I cooked up some rice and will be using that to see if I can stretch the food I have left as long as possible.  He tolerates rice pretty well, and I have some good supplement left over from when I was homecooking for him, so I can add that in to boost the nutrition to some degree.  It's not the greatest thing to do for him, nutritionally, but these are rather desperate times for him when it comes to food.  

Thank you, Crush!

I have to send many, many thanks tonight to my friends from, who have actually been able to locate some cans of the old formula food for us.  Every can we are able to get represents another day that I don't have to switch him to something else, so that's very good news.   

We have also had lots of good suggestions from people from around the globe.  It would probably be worthwhile for me to sit down and make a list of the things we have already tried and ruled out, so that you all have a better idea about what we might still be able to try.  I hope I'll have time to do that over the weekend, or maybe later this week.  In the meantime, please know that we are extremely grateful for the support and the suggestions, so please keep them coming!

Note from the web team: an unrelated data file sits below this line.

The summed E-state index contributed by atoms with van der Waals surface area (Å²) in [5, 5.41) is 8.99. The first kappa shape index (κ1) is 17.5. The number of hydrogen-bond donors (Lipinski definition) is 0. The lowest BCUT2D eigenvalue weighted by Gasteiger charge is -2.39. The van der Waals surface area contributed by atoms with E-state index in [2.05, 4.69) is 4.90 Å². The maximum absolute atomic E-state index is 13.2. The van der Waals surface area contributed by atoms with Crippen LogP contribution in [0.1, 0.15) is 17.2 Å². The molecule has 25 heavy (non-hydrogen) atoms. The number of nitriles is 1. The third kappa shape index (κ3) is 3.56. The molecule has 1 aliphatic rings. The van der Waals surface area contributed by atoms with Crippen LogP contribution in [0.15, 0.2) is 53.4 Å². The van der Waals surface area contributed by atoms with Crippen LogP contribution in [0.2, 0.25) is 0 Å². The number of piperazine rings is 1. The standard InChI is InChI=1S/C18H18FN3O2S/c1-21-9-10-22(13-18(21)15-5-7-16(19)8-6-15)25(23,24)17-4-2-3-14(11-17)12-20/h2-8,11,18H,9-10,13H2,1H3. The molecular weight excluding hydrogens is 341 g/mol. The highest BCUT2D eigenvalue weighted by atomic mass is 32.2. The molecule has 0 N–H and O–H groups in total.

Louie and Cod

Well, the cod trial is still ongoing.  He started with a little gastric upset the night after I first gave it to him, so I backed off of it entirely yesterday and gave him just a small amount with each meal today.  Not sure how it will go, but we'll take it slowly.  

Monday, June 1, 2009

Tilly's Story

I received this e-mail this evening from Rene in Missouri.  Reprinted by permission:

 "Thank you so much for your web info regarding this formulation change to the Royal Canin Low Fat foods. I have an 11 year old cocker "Tilly" currently eating this food (fish based). Tilly has been fed via esophogostomy tube since November 2008 with this food, after lots of other food trials, drug changes and lots of ups and downs.

I just wanted to let you know I have emailed a letter to Royal Canin and plan to give them a call tomorrow to discuss any other options.

I believe we are facing a serious issue with Tilly and Louie, and I expressed how this is not just a food change, but a life or death change for us. I honestly don't think Tilly could survive a change in any of her protocols right now. We are looking at a home cooked diet, which will be very hard to feed her through a tube. 

I just wanted to let you know how we appreciate your web page, and hopefully Royal Canin will listen to our plea's on behalf of Louie and Tilly.

Thanks again Laura; our best for you and Louie (who by the way is absolutely adorable!)"